So I had originally planned to do some sort of a turning for earrings but I think that’s been done before. Instead I wanted to go with something a little more organic. Rather than use regular hardwood blanks, I decided to attempt to carve a banksia pod. These woody structures come from a number of species of flowers found in Australia and are commonly used in wood turnings, vases and the like. Their structure is unique to say the least. J I got mine from Rockler Woodworking.
I didn’t use too many tools on this one. If you have a bandsaw and a Dremel, you’ll be all set!
Step 1: Cutting the Pod
Here’s our subject. Begin by putting the entire pod on the bandsaw and slicing off the top until you’re left with a somewhat-regular cylinder. Set your fence and cut a 5/8” disc. Pull the fence back and cut it in half. To change the size or shape of the pods, you could also cut them at an angle or experiment with more ornate profiles. I went as far as trying to preserve as many of the pod eyes as I could. At this point, I soaked them down with polyurethane in order to keep things from breaking and to reduce the dust.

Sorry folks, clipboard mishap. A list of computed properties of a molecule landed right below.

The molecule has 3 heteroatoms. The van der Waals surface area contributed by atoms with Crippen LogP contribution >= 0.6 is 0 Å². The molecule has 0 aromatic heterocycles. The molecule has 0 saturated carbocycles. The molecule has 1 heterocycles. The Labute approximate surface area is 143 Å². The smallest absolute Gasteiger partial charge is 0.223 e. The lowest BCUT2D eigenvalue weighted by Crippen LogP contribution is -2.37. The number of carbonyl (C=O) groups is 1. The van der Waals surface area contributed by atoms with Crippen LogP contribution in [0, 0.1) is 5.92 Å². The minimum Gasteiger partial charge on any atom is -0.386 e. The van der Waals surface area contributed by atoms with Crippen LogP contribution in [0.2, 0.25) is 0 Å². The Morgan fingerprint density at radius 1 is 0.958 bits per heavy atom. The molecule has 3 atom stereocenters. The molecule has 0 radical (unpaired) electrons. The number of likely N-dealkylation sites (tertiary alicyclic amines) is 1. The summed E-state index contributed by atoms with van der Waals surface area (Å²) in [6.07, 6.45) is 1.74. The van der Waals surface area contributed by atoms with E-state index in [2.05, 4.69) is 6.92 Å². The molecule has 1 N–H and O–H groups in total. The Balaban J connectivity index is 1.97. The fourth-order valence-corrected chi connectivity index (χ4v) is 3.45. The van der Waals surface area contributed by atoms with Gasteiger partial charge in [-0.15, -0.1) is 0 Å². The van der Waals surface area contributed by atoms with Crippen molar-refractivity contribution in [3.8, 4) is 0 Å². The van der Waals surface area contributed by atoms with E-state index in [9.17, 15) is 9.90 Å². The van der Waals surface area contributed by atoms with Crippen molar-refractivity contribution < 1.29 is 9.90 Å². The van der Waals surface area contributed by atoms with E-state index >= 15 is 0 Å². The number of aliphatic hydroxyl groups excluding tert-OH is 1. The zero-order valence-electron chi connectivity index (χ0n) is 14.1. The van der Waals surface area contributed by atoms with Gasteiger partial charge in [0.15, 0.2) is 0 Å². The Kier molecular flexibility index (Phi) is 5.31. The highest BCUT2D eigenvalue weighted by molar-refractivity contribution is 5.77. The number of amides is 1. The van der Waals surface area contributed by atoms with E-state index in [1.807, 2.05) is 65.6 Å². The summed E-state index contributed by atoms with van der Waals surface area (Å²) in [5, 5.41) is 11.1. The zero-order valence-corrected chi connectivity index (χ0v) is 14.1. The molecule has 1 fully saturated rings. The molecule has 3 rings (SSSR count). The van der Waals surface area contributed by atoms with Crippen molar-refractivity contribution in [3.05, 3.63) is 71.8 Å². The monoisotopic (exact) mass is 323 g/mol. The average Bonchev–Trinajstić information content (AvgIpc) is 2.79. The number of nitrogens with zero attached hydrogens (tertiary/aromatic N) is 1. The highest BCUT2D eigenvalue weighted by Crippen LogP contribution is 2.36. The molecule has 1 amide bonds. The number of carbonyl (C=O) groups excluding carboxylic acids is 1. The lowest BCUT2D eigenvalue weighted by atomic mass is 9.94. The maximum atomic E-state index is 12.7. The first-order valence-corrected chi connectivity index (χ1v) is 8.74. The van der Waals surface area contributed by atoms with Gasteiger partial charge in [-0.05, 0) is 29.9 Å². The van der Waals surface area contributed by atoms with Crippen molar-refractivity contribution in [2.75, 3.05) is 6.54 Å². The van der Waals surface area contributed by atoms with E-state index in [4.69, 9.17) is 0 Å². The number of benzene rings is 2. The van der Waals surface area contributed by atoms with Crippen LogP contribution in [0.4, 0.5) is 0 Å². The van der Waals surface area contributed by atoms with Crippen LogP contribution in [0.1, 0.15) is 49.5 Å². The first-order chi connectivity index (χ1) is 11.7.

Step 2: Carving...
I didn’t quite know what to expect when I opened the pod, but there are 3 distinct features: the delicate eye structures, a low-mass outer layer, and a hard, woody inner layer. I decided to carve away the outer material, leaving the inner core intact and the eyes springing forth.
With a carving burr on the Dremel, begin by removing as much of the outer layers as you are able, taking care to not hit the eyes. Round over the backs and go by eye until you are pleased with the result.
Once both are balanced, switch to a sanding drum to remove any scratches that remain; you’ll want the focus to be on the structure of the pod and not on any bite marks from the bandsaw.
Spray on a few more coats of polyurethane and make sure every surface is well-covered.
Step 3: Adding Hoops
I pulled some hoops from a set of costume earrings and began to look for a way to attach them. We have a few options:
-Drill holes and add wire loops
-Dremel a notch and glue the dangling links in place
-Glue the links into the eyes
I went with #3 since there was no room to add any more holes and I didn’t want to detract from the carvings. Add a dab of CA glue to the top eyes and drop the links in. I used about 3 layers on each with some accelerator.
Although the finished product is pretty organic, I like the styling from a design perspective. I’d be interested to see how you’re able to incorporate elements like this into other projects.
Runner Up in the